Nearly 10 percent of athletes have sustained injuries at the 2010 Winter Olympics and another seven percent have taken ill, according to a recent report by researchers in the British Journal of Sports Medicine.
The data come from the head doctors of 82 National Olympic Committees who monitored athletes' health during the February 12-28 Vancouver Games, and from "Olympic clinics" at Vancouver and Whistler.
In all, 287 injuries were reported among the 2,567 athletes who were covered in the study, and 185 illnesses were recorded.
The most dangerous sports were bobsleigh, ice hockey, short track, alpine freestyle and snowboard cross, which notched up injury rates of between 15 and 35 percent depending on the discipline.
The risk was lowest for Nordic skiing, luge, curling, speed skating and freestyle moguls, where fewer than five percent of participants got hurt.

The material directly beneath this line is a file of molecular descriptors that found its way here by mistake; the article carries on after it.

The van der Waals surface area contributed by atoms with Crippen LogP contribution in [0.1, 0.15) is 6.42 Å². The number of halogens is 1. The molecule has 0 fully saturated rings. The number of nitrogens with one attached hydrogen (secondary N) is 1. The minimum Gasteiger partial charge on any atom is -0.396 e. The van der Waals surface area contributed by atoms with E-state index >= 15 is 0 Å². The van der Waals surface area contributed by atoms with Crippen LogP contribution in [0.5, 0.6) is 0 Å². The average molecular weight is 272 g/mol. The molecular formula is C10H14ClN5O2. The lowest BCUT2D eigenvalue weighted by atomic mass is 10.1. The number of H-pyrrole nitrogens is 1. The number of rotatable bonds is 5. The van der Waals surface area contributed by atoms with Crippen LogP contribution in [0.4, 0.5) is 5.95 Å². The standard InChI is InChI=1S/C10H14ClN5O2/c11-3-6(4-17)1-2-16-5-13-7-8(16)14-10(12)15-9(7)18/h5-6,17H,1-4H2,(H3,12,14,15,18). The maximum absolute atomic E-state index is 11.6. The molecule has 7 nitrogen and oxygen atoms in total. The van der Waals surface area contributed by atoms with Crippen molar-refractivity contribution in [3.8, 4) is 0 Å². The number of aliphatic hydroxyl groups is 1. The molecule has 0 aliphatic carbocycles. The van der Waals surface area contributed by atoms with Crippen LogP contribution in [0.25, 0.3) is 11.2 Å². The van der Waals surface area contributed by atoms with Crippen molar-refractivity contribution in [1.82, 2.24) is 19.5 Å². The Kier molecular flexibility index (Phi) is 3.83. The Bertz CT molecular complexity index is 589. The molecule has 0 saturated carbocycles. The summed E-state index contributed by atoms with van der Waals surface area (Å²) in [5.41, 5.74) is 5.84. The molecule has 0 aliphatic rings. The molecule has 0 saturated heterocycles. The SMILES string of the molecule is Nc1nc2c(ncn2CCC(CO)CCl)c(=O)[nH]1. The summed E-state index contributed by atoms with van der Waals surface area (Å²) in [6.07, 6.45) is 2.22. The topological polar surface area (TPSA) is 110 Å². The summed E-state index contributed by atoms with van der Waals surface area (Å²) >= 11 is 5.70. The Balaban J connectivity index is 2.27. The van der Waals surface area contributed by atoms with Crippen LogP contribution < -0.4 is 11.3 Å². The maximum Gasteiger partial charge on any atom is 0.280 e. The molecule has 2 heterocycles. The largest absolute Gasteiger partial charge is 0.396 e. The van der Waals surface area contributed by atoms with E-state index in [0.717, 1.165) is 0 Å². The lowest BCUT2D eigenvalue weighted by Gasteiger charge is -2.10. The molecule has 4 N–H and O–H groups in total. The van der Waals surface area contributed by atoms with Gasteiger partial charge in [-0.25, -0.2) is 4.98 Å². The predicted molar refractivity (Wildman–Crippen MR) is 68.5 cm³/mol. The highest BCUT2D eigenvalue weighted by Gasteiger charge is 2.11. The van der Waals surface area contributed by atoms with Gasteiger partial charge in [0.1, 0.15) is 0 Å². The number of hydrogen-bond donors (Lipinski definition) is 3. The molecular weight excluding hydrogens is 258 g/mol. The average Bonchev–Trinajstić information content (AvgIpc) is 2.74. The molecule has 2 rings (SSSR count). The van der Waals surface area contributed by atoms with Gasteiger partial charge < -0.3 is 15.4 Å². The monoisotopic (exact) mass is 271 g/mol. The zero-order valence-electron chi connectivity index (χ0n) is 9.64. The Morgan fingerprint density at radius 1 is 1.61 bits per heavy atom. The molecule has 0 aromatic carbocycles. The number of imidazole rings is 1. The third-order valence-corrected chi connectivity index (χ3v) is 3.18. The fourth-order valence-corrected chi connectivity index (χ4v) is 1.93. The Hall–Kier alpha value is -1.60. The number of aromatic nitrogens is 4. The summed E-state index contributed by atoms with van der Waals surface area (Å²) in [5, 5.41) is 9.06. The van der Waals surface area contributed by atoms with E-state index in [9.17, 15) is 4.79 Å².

The luge event, however, was marked by the death of Georgian Nodar Kumaritashvili, who died after his sled hurtled off the luge track at Whistler and slammed into a steel pillar.
Half of the injuries occurred in training and half in competition, and most usually entailed bruises or strains to the head, spine and knee. In nearly a quarter of cases, the injuries prevented the athlete from training or competing.
The study, headed by Lars Engebretsen, a professor of sports medicine at the Norwegian School of Sport Sciences in Oslo, aims at improving injury prevention in top-level competition.